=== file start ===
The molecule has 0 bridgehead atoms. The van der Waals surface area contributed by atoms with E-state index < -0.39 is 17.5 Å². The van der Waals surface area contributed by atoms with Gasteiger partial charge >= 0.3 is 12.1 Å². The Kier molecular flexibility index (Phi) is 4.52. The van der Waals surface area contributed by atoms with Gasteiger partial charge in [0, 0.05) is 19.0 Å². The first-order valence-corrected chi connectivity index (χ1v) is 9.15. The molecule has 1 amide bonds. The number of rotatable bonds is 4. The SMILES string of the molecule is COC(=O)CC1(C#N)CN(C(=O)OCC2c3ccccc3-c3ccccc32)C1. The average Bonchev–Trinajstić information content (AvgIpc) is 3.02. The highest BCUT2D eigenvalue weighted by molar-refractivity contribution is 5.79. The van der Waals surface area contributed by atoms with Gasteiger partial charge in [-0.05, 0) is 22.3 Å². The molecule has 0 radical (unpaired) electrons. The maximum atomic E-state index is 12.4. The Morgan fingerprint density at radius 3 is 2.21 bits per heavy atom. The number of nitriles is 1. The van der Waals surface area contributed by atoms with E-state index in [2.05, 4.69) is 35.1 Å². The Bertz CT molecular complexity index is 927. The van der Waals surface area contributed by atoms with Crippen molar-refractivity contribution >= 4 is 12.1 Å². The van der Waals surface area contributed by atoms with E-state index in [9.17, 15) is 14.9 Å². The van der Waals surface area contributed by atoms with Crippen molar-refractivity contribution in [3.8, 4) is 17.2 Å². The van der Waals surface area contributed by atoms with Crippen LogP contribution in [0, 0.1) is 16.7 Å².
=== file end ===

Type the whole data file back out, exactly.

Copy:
The molecule has 0 bridgehead atoms. The van der Waals surface area contributed by atoms with E-state index < -0.39 is 17.5 Å². The van der Waals surface area contributed by atoms with Gasteiger partial charge >= 0.3 is 12.1 Å². The Kier molecular flexibility index (Phi) is 4.52. The van der Waals surface area contributed by atoms with Gasteiger partial charge in [0, 0.05) is 19.0 Å². The first-order valence-corrected chi connectivity index (χ1v) is 9.15. The molecule has 1 amide bonds. The number of rotatable bonds is 4. The SMILES string of the molecule is COC(=O)CC1(C#N)CN(C(=O)OCC2c3ccccc3-c3ccccc32)C1. The average Bonchev–Trinajstić information content (AvgIpc) is 3.02. The highest BCUT2D eigenvalue weighted by molar-refractivity contribution is 5.79. The van der Waals surface area contributed by atoms with Gasteiger partial charge in [-0.05, 0) is 22.3 Å². The molecule has 0 radical (unpaired) electrons. The maximum atomic E-state index is 12.4. The Morgan fingerprint density at radius 3 is 2.21 bits per heavy atom. The number of nitriles is 1. The van der Waals surface area contributed by atoms with E-state index in [2.05, 4.69) is 35.1 Å². The Bertz CT molecular complexity index is 927. The van der Waals surface area contributed by atoms with Crippen molar-refractivity contribution >= 4 is 12.1 Å². The van der Waals surface area contributed by atoms with E-state index in [9.17, 15) is 14.9 Å². The van der Waals surface area contributed by atoms with Crippen molar-refractivity contribution in [3.8, 4) is 17.2 Å². The van der Waals surface area contributed by atoms with Crippen LogP contribution in [0, 0.1) is 16.7 Å².